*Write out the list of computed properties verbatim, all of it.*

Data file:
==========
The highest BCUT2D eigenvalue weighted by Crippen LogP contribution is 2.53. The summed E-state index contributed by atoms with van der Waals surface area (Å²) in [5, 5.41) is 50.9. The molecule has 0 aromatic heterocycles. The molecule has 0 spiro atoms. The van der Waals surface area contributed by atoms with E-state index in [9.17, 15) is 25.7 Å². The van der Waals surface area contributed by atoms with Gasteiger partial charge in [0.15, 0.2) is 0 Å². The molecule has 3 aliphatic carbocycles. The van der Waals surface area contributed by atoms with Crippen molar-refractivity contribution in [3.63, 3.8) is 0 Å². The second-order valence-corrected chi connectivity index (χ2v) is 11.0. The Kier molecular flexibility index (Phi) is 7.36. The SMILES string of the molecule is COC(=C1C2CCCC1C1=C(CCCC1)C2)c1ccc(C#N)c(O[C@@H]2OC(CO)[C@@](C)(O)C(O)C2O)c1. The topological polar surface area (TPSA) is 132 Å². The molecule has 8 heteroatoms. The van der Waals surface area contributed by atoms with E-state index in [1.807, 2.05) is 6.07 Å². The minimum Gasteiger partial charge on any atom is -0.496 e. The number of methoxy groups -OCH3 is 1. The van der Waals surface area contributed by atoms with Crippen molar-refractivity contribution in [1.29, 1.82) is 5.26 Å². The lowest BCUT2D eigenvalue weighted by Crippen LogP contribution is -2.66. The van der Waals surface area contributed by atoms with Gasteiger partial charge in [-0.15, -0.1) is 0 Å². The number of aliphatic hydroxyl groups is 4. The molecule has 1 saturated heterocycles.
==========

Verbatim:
The highest BCUT2D eigenvalue weighted by Crippen LogP contribution is 2.53. The summed E-state index contributed by atoms with van der Waals surface area (Å²) in [5, 5.41) is 50.9. The molecule has 0 aromatic heterocycles. The molecule has 0 spiro atoms. The van der Waals surface area contributed by atoms with E-state index in [9.17, 15) is 25.7 Å². The van der Waals surface area contributed by atoms with Gasteiger partial charge in [0.15, 0.2) is 0 Å². The molecule has 3 aliphatic carbocycles. The van der Waals surface area contributed by atoms with Crippen molar-refractivity contribution in [3.63, 3.8) is 0 Å². The second-order valence-corrected chi connectivity index (χ2v) is 11.0. The Kier molecular flexibility index (Phi) is 7.36. The SMILES string of the molecule is COC(=C1C2CCCC1C1=C(CCCC1)C2)c1ccc(C#N)c(O[C@@H]2OC(CO)[C@@](C)(O)C(O)C2O)c1. The topological polar surface area (TPSA) is 132 Å². The molecule has 8 heteroatoms. The van der Waals surface area contributed by atoms with E-state index in [1.807, 2.05) is 6.07 Å². The minimum Gasteiger partial charge on any atom is -0.496 e. The number of methoxy groups -OCH3 is 1. The van der Waals surface area contributed by atoms with Crippen molar-refractivity contribution in [1.29, 1.82) is 5.26 Å². The lowest BCUT2D eigenvalue weighted by Crippen LogP contribution is -2.66. The van der Waals surface area contributed by atoms with Gasteiger partial charge in [-0.15, -0.1) is 0 Å². The number of aliphatic hydroxyl groups is 4. The molecule has 1 saturated heterocycles.